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What Makes Act 1 Scene 1 Of Romeo & Juliet Such An Effective Opening

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Introduction

What makes Act 1: Scene 1 of Romeo and Juliet such an effective opening? Act 1 Scene 1 of Romeo and Juliet is an effective start to the play for many reasons. It helps set the story and this scene very well, and introduces the characters to the audience very well. Firstly, it sets the plot very well. From the very start, we get an understanding of sense of place and purpose. We are clearly told that this is set in Verona, Italy, just by the Scene title. We can also pick out from the start that Capulet's servants, Sampson and Gregory, are joking around together, and boasting they are better than their rival family, the Montagues. The latter family's servant, Abram, soon appears, and we can all envisage a fight commencing. From then on, other characters come in, including Benevolio and Tybalt, but both those have different attitudes to the fight. The Prince eventually stops the fight, as fighting in public back then was not permitted, and they are threatened with death if it happened again. Romeo later comes into the Scene, telling his cousin and good friend, Benevolio, about his unrequited love for Rosaline, and he expresses his thoughts sentimentally. ...read more.

Middle

Romeo, when he comes in in the latter stages of the scene, can be seen as a very love-struck person, who cannot control his emotions well enough, hence his heart-to-heart with his cousin, Benevolio, about his non-mutual love for Rosaline. You can tell he is a very caring type of person though, not wanting to push Rosaline to turn away, but wary and wanting her to love him enough, and he is very confused over his love for her. As well as plots and characters, the use of themes by Shakespeare is also very intricately chosen. The most obvious theme in the whole of Romeo and Juliet is 'love', but for the most of Act 1 Scene 1, where it creates and sets the scene of the current situation effectively, the main theme seems to be 'hatred' and 'conflict'. Certainly in the start, we get a full extent of the two rivalling, warring families, how they both despise and loathe each other, how even their servants hate one another, talking about rape with 'their maidenheads', or 'I bite my thumb, sir', meaning they will go head-to-head no matter what the law permits. ...read more.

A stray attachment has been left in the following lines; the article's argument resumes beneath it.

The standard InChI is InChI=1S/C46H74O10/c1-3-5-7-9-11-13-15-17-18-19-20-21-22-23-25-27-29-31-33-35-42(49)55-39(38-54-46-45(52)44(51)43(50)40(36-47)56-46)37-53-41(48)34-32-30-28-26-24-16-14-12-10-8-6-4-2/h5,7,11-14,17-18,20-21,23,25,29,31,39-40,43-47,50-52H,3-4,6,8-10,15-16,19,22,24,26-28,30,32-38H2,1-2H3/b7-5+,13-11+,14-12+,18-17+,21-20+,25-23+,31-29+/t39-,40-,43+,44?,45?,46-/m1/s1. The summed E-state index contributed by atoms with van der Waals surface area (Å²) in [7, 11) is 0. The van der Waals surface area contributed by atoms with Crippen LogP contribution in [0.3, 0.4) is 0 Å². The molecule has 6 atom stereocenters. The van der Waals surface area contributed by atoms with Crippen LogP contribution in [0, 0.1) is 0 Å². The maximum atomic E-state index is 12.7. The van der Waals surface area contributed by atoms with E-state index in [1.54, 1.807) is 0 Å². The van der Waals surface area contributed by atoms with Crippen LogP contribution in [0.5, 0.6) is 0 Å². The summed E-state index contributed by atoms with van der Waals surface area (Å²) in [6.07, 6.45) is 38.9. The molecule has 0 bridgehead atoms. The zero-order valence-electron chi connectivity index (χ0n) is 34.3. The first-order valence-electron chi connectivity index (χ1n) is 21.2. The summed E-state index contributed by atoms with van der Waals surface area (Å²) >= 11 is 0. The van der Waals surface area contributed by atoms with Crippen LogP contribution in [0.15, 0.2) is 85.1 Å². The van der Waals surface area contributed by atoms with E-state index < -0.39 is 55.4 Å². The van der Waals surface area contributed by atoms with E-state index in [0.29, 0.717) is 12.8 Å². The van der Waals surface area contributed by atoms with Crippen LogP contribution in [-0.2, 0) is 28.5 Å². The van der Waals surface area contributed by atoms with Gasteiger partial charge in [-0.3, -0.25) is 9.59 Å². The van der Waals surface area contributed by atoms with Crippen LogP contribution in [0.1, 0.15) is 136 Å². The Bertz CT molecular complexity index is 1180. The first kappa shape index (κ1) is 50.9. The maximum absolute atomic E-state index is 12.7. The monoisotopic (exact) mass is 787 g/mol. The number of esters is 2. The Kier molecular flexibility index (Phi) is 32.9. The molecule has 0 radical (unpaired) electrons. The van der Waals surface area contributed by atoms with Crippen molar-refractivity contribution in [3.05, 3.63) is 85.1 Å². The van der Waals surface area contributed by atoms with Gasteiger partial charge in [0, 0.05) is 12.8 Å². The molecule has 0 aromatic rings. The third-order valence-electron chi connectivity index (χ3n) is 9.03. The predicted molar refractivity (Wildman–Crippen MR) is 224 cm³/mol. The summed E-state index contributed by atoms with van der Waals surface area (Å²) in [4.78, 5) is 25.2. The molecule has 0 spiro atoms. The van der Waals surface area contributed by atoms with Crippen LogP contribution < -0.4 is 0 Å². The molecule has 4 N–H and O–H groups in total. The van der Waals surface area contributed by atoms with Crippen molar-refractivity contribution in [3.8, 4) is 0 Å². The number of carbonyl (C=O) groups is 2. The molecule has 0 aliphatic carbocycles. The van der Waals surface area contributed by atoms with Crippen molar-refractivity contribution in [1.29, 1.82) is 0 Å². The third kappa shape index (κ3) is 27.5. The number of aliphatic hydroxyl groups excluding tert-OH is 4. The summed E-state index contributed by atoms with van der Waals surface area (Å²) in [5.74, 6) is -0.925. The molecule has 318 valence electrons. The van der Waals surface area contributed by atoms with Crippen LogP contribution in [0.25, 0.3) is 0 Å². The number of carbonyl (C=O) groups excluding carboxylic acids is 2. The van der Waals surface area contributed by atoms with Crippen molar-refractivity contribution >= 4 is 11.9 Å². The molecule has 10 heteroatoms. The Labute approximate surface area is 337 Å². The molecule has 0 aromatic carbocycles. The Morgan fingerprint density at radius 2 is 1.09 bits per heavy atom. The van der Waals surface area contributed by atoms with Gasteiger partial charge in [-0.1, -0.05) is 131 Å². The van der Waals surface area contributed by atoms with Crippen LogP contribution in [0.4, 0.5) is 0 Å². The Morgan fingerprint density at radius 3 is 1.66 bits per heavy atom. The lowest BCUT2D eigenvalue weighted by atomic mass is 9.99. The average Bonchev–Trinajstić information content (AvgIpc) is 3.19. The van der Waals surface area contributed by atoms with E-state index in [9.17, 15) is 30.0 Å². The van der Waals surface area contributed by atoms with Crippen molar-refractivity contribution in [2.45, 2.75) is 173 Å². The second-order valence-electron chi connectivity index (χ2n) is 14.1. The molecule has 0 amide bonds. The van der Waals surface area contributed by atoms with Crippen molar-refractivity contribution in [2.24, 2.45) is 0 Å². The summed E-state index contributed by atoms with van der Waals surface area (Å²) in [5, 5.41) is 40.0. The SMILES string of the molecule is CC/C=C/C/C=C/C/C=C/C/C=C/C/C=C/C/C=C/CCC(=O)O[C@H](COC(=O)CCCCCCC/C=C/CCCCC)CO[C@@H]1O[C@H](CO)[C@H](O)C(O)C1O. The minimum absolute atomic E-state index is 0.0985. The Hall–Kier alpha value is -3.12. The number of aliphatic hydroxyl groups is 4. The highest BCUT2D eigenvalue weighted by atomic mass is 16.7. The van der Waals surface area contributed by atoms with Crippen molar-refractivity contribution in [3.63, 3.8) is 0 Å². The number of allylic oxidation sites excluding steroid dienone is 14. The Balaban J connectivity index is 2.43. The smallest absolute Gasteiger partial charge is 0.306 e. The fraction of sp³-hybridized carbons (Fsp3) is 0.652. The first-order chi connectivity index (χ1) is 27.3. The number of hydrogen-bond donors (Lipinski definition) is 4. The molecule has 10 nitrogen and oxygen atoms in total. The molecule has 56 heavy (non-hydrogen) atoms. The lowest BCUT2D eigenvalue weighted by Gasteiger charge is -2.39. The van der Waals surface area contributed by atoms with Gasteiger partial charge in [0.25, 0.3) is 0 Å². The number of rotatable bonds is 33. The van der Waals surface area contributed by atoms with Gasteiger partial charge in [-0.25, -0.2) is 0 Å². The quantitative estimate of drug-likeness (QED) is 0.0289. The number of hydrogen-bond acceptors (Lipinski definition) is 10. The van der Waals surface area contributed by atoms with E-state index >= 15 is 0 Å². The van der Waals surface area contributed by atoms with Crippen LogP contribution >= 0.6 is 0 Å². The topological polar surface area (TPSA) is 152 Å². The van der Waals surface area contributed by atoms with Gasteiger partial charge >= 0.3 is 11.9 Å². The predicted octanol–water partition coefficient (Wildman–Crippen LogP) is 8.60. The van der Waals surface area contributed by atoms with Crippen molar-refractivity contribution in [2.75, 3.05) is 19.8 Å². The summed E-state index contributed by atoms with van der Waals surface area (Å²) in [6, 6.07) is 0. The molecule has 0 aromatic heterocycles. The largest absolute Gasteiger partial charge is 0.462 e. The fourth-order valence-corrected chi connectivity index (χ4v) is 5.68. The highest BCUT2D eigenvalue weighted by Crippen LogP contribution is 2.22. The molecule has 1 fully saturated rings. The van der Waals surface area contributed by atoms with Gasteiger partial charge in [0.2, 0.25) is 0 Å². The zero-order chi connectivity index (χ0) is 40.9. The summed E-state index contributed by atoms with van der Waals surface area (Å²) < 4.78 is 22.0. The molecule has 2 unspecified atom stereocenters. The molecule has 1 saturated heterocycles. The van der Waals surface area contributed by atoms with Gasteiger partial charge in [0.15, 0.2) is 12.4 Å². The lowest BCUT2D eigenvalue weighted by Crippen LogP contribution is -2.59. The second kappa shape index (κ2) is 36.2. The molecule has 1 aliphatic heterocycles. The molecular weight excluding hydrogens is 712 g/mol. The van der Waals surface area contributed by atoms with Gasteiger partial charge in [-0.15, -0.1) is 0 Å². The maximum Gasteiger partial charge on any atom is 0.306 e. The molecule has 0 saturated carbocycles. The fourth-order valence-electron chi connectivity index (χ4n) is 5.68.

Conclusion

O loving hate, 167 O anything, of nothing first create! 168 O heavy lightness, serious vanity, 169 Misshapen chaos of well-seeming forms, 170 Feather of lead, bright smoke, cold fire, sick health 171 Still-waking sleep, that is not what it is!" 172 I can clearly pick out the distinguishable oxymorons that Shakespeare used to create that sense of a confused man. 'O loving hate', 'O heavy lightness', 'serious vanity', 'misshapen chaos of well-seeming forms', 'feather of lead', 'bright smoke', 'cold fire', 'sick health', and 'still-waking sleep' all show the confused state of mind Romeo is in, and Shakespeare sells this off very well to the audience. Finally, the use of words is also very good to bring out the sense of good and kindness in Benevolio. Shakespeare obviously purposely chose that name, which can be understood as 'good wishes'. Whilst the more aggressive character in Tybalt has such name, probably because of the word 'tyrant', where someone has complete power over others, and uses it in an unjustly manner. It is a very effective start to the play, with all the reasons I have gone on about, and Romeo and Juliet looks to get more exciting as it develops. Well done Shakespeare! ?? ?? ?? ?? Martin Li (c) 9E ...read more.

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